90 patients with histologically verified advanced pancreatic cancer were treated in a controlled randomised study by Prof. Beger et al. at the University of Ulm, Germany. Patients in group A received gemcitabine 1000 mg/m2, those in group B received 20 mg UKRAIN, and those in group C received 1000 mg/m2 gemcitabine followed by 20 mg UKRAIN per week. Survival rates after six months were 26% in group A, 65% in group B and 74% in group C. The results showed that in inoperable advanced pancreatic cancer, survival rates were doubled using UKRAIN in combination with gemcitabine (Gansauge 2002).

Patients were further observed after the conclusion of the study and it was noted that UKRAIN was well tolerated and could be administered without problem to all patients. UKRAIN brought about a significant increase in survival time in comparison to therapy with gemcitabine alone. Combination therapy with gemcitabine and UKRAIN showed no advantage over monotherapy with UKRAIN. The longest survival in the gemcitabine group was 19 months, 21 months in the gemcitabine+Ukrain group, and in the Ukrain group a patient was still alive after 28 months. The authors concluded: ‘As a result of this study we highly recommend the treatment of patients suffering from advanced pancreatic cancer with Ukrain’ (Gansauge 2003).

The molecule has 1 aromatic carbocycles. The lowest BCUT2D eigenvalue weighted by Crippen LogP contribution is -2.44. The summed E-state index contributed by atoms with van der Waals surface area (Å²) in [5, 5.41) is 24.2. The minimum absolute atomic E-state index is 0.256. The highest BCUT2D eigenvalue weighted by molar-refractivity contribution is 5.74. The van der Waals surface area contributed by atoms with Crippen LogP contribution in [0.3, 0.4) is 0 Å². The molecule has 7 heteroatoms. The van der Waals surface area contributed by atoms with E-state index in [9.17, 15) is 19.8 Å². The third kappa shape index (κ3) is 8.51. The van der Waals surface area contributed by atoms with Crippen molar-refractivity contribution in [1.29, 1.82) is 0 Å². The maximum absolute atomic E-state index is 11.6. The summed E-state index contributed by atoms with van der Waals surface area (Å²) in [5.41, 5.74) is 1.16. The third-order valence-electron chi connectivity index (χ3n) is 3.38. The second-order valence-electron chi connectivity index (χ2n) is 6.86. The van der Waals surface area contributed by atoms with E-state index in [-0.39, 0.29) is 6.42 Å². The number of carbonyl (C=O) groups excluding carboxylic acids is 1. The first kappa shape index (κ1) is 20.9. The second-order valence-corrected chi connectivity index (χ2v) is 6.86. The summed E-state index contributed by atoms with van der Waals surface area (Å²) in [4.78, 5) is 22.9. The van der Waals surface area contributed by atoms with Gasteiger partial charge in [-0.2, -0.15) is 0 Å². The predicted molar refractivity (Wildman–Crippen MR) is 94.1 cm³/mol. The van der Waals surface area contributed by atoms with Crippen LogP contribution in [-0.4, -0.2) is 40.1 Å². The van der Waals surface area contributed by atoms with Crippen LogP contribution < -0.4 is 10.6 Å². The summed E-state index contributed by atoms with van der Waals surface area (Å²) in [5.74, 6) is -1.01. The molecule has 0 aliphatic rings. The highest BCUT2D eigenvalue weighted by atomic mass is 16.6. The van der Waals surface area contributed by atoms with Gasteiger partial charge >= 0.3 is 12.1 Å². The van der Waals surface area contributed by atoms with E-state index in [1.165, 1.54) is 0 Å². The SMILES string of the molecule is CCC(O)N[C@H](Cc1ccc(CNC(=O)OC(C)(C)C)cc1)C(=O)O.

The recent clinical study by the same group provided additional data on the benefit of a combined adjuvant treatment with Ukrain and gemcitabine. The relapse-free survival time was 21.7 months, and median survival 33.8 months which is clearly better than results reported in the literature earlier, for example 20.4 months in the study by Kurosaki et al, 2004. The actuarial survival rates were 86.7% after one year, 76.6% after two years, 46.7% after three years and 23.3% after five years (these patients are still alive). Again, this publication supports the efficacy (and safety) of the use of Ukrain as it demonstrates a considerable prolongation of survival compared to what is known from other clinical studies (Gansauge 2007).
The selective effect of Ukrain has been proven in many studies by researchers from various countries, for example: